Charles Bronson is an incognito Wild Bill Hickok in the late 1800s, wearing sunglasses even at twilight, never smiling except twice. Everywhere on his journey north to the Dakota gold rush, old enemies (Clint Walker is one!) are eager to kill him. So it's one of the elegiac westerns where the men who won the west now slink through town like anti-celebrities, inviting retribution for old killings of various people's friends or parents. Also, he has nightmares of a white buffalo charging him, so he partners up with crusty old buff skinner Jack Warden, and heads to where the "white spike" was last seen. 

But there's some other legendary figure hunting the white buffalo, and it's an incognito Crazy Horse (Will Sampson). He seeks vengeance after it trashes his camp and tramples his wife and child and half the tribe. Will the Bronson and Crazy Horse bond, despite layers of distrust? A whole chunk of the film becomes about their odd blossoming friendship.

The Richard Sale screenplay is full of strange mythopoetic dialogue that one wonders if anyone ever actually talked back then. Hickok greats Warden by saying "he's been known to puddle his britches at a Kayoia war whoop." Hickok says no to sex with old prostitute friend (Kim Novak!) because "sometime back, one of your scarlet sisters dosed me proper" (the first time I've ever heard anyone bow out of sex due to an STD in any movie - so props). Sex is "riding the high horse," or "flying the eagle,"  It's also the first time I heard the word "comity" used in a sentence. It's a great scene that reminds us that 1977 was still a time you could find mature adult-themed action/adventure movies, i.e. until that same year's Star Wars changed everything. It also reminds us Novak's stardom was well-earned, as she pares her performance down to Bronson's limited emotional range to create an actual connection. It seems like these two characters really do know each other from way back when things were wilder, and now both are as exhausted, but still occasionally dangerous, as wildness itself.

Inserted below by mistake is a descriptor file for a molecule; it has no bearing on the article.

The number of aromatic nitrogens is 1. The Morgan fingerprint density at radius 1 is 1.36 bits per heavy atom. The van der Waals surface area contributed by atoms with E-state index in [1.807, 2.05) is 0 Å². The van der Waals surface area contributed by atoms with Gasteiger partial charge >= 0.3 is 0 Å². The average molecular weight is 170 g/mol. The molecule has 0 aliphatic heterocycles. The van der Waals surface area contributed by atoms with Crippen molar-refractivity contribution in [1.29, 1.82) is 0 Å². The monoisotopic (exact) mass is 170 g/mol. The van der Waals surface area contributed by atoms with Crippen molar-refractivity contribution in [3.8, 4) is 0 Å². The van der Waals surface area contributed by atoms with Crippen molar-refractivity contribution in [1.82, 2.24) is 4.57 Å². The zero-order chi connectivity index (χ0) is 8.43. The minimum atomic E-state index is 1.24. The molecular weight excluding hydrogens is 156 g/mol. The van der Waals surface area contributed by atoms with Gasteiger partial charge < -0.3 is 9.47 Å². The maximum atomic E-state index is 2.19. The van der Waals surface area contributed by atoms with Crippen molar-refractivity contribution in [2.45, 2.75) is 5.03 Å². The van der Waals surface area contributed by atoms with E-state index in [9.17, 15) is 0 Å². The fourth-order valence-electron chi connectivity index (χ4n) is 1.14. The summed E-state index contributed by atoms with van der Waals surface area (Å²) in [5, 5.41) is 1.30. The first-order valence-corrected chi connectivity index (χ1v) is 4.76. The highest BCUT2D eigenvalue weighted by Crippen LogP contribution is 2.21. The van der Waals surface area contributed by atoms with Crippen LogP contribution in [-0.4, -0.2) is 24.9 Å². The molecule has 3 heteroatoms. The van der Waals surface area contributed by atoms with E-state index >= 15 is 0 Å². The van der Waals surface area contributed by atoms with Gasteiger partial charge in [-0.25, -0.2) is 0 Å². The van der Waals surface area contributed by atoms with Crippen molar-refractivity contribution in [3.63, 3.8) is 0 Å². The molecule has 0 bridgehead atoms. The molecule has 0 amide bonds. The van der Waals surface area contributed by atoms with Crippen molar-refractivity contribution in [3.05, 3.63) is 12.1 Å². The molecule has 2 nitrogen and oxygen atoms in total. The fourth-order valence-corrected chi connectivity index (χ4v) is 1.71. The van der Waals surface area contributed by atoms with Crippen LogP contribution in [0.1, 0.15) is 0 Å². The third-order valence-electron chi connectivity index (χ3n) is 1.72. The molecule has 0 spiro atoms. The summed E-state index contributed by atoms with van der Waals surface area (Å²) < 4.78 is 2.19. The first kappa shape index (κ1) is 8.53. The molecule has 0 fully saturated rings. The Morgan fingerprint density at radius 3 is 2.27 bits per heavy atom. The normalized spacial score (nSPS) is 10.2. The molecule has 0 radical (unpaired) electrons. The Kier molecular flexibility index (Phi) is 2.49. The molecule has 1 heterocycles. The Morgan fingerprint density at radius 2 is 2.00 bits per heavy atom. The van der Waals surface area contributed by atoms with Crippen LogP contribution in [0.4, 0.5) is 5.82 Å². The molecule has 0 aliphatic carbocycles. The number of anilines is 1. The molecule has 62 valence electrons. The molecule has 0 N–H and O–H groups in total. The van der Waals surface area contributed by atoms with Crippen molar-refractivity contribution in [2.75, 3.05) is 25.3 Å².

It's refreshing, it's interesting, but doesn't quite work. To make such faux-antiquated folksy slang sound natural you either have to be from the west (i.e. Slim Pickens as a stagecoach driver, for whom slang"Blue whistler -- must a caught her right in the third eye," sounds right natural), or be coached by a director like John Huston, whose Moby Dick adaption, for example, masterfully brings in the poetry and dosed metaphysical anger of Melville's dialogue without ever seeming pretentious, strained, or losing its sense of adventure.

I don't mean that as a dis. The colorful language is part of the reason why I love this damn film. The other part, the white whale, I mean 'buff' is not a convincing buffalo at any time. It's just a big angry furry white steam engine; when it charges, it goes galloping forward as if on wheels on a hidden train track, its head bopping up and down mechanically, steam billowing from its nose like twin smokestacks. Personally, I think that's awesome, and Thompson knows just how to film the thing, i.e. in grand 'never show the whole monster' rule in horror filmmaking, in order to keep its mystique alive to the end. Only appearing at night in snowy scenes, like some ghost of the west, Thompson wisely shoots all its scenes on a big dark soundstage, with falling fake snow and swirling mist, out of which the beast comes a-charging out of the mist--at first just a thunderous roar of hoofs and a blur of kicked up snow far in the distance. The effect is to make the beast dreamlike, a bigger-than-life animatronic juggernaut that transcends the boundary between visions, nightmares, and reality. As a kid who loved big haunted house rides and Epcot Center dinosaurs, I'm a sucker for robot behemoths like this. And--if you were a kid in the 70s you may remember being excited for Di Laurentiis's 1976 King Kong--it was supposedly to be be a massive life-size giant ape robot. Instead, we got Rick Baker in a monkey suit. Was this buffalo his attempt at apology? If so, he is forgiven! Whether it's chasing Bronson around in the snow while Samson rides it, stabbing furiously into its back and neck; or its shoving its massive head smashing through a giant cave wall to get at them, this White Spike is a cool breath of rocky mountain Moby Dick meets snow Jaws air.